Prospective determination of the hormonal response after cessation of luteinizing hormone-releasing hormone agonist treatment in patients with prostate cancer

M. Craig Hall, Ralph J. Fritzsch, Arthur I Sagalowsky, Allison Ahrens, Beth Petty, Claus Roehrborn

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Abstract

Objectives. To determine the hormonal (luteinizing hormone [LH] and testosterone) and biochemical (serum prostate-specific antigen [PSA]) response to withdrawal of luteinizing hormone-releasing hormone (LHRH) agonists in patients who received more than 2 years of LHRH therapy for advanced prostate cancer. Methods. Fourteen patients with clinical Stage T3 or higher prostate cancer and no evidence of clinical or biochemical progression, who had received 2 years or more of LHRH therapy, were enrolled at the time of their scheduled 3-month depot injection. Patients underwent history, physical examination, and measurement of serum PSA, LH, and testosterone at baseline, monthly for 3 months, and then every 3 months for 1 year following LHRH withdrawal. Results. The mean age of patients was 70.3 years (range 56 to 84). Patients previously received LHRH agonist for a mean of 38.6 months (range 25 to 82). All patients had castrate levels of testosterone (median 10.0 ng/dL) and suppressed LH levels (median 0.1 mIU/mL) at baseline. Median baseline PSA was 0.15 ng/mL. On multiple groupwise comparison, there was no significant change (compared with baseline) in LH or testosterone until 6 months after withdrawal and no change in PSA throughout the duration of the study (median PSA at 12 months 0.30 ng/mL). Despite significant increases in LH and testosterone when compared with baseline beginning at 6 months, both LH and testosterone remained markedly suppressed, with median testosterone remaining in the castrate range at both 6 and 9 months and significantly below the lower limit of normal at 12 months (median 111.0 ng/dL). Despite no statistically significant change for the entire cohort in serum PSA, a rising PSA was noted in 4 patients between 3 and 9 months, and LHRH therapy was reinitiated. The remaining patients continued to have suppressed LH and testosterone, with 4 patients remaining in the castrate range at 12 months. Conclusions. The recovery of function of the hypothalamic-pituitary-testicular axis after prolonged LHRH administration is variable. Castrate levels of testosterone and suppressed LH may persist even up to 1 year after discontinuing LHRH. These results have significant implications regarding the interpretation of clinical trials incorporating neoadjuvant and adjuvant hormonal therapy. Further studies are needed to expand on these preliminary observations and should also address the feasibility of incorporating LHRH withdrawal into clinical practice.

Original languageEnglish (US)
Pages (from-to)898-903
Number of pages6
JournalUrology
Volume53
Issue number5
DOIs
StatePublished - May 1999

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Gonadotropin-Releasing Hormone
Luteinizing Hormone
Testosterone
Prostatic Neoplasms
Prostate-Specific Antigen
Therapeutics
Serum
Recovery of Function
Physical Examination
History
Clinical Trials
Injections

ASJC Scopus subject areas

  • Urology

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Prospective determination of the hormonal response after cessation of luteinizing hormone-releasing hormone agonist treatment in patients with prostate cancer. / Hall, M. Craig; Fritzsch, Ralph J.; Sagalowsky, Arthur I; Ahrens, Allison; Petty, Beth; Roehrborn, Claus.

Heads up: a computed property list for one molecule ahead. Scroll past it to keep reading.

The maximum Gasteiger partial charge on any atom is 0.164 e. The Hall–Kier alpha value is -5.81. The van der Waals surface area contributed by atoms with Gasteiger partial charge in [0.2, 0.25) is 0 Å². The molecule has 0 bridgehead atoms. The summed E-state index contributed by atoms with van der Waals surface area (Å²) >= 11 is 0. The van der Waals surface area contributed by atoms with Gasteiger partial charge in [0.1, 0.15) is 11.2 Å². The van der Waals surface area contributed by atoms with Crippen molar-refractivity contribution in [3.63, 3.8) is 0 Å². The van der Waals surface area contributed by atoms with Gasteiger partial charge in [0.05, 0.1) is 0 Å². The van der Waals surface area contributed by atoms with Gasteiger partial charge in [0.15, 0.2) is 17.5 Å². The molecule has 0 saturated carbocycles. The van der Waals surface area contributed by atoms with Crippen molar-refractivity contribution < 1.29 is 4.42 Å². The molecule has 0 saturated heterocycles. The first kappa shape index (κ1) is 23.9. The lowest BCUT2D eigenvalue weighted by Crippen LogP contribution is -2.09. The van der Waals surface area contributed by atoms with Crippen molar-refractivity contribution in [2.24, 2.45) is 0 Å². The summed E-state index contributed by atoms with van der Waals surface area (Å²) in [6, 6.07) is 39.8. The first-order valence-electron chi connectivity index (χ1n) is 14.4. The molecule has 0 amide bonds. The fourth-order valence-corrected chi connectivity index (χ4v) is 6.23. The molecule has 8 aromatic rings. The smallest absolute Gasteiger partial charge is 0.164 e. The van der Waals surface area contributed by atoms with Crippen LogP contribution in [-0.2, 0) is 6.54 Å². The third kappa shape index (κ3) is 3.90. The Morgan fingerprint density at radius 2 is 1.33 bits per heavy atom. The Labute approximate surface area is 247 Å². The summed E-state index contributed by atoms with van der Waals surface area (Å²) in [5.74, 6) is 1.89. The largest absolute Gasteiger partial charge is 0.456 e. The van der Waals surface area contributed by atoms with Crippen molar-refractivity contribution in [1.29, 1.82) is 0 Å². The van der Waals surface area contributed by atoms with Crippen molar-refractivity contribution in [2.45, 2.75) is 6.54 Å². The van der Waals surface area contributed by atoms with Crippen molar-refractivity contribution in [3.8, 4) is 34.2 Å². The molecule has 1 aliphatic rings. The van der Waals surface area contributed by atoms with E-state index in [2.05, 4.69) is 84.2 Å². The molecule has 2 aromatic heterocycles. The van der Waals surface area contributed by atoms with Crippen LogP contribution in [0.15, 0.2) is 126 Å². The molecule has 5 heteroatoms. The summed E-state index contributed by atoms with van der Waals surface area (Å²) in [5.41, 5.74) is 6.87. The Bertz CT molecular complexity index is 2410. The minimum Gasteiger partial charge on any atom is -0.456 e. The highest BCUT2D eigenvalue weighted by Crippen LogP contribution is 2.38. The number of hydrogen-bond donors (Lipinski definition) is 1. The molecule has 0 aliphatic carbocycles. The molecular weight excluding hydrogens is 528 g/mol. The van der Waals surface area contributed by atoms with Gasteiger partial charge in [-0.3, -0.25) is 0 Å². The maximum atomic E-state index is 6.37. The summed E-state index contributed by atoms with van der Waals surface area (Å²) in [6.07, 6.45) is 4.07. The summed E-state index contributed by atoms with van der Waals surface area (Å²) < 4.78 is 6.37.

In: Urology, Vol. 53, No. 5, 05.1999, p. 898-903.

Research output: Contribution to journalArticle

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abstract = "Objectives. To determine the hormonal (luteinizing hormone [LH] and testosterone) and biochemical (serum prostate-specific antigen [PSA]) response to withdrawal of luteinizing hormone-releasing hormone (LHRH) agonists in patients who received more than 2 years of LHRH therapy for advanced prostate cancer. Methods. Fourteen patients with clinical Stage T3 or higher prostate cancer and no evidence of clinical or biochemical progression, who had received 2 years or more of LHRH therapy, were enrolled at the time of their scheduled 3-month depot injection. Patients underwent history, physical examination, and measurement of serum PSA, LH, and testosterone at baseline, monthly for 3 months, and then every 3 months for 1 year following LHRH withdrawal. Results. The mean age of patients was 70.3 years (range 56 to 84). Patients previously received LHRH agonist for a mean of 38.6 months (range 25 to 82). All patients had castrate levels of testosterone (median 10.0 ng/dL) and suppressed LH levels (median 0.1 mIU/mL) at baseline. Median baseline PSA was 0.15 ng/mL. On multiple groupwise comparison, there was no significant change (compared with baseline) in LH or testosterone until 6 months after withdrawal and no change in PSA throughout the duration of the study (median PSA at 12 months 0.30 ng/mL). Despite significant increases in LH and testosterone when compared with baseline beginning at 6 months, both LH and testosterone remained markedly suppressed, with median testosterone remaining in the castrate range at both 6 and 9 months and significantly below the lower limit of normal at 12 months (median 111.0 ng/dL). Despite no statistically significant change for the entire cohort in serum PSA, a rising PSA was noted in 4 patients between 3 and 9 months, and LHRH therapy was reinitiated. The remaining patients continued to have suppressed LH and testosterone, with 4 patients remaining in the castrate range at 12 months. Conclusions. The recovery of function of the hypothalamic-pituitary-testicular axis after prolonged LHRH administration is variable. Castrate levels of testosterone and suppressed LH may persist even up to 1 year after discontinuing LHRH. These results have significant implications regarding the interpretation of clinical trials incorporating neoadjuvant and adjuvant hormonal therapy. Further studies are needed to expand on these preliminary observations and should also address the feasibility of incorporating LHRH withdrawal into clinical practice.",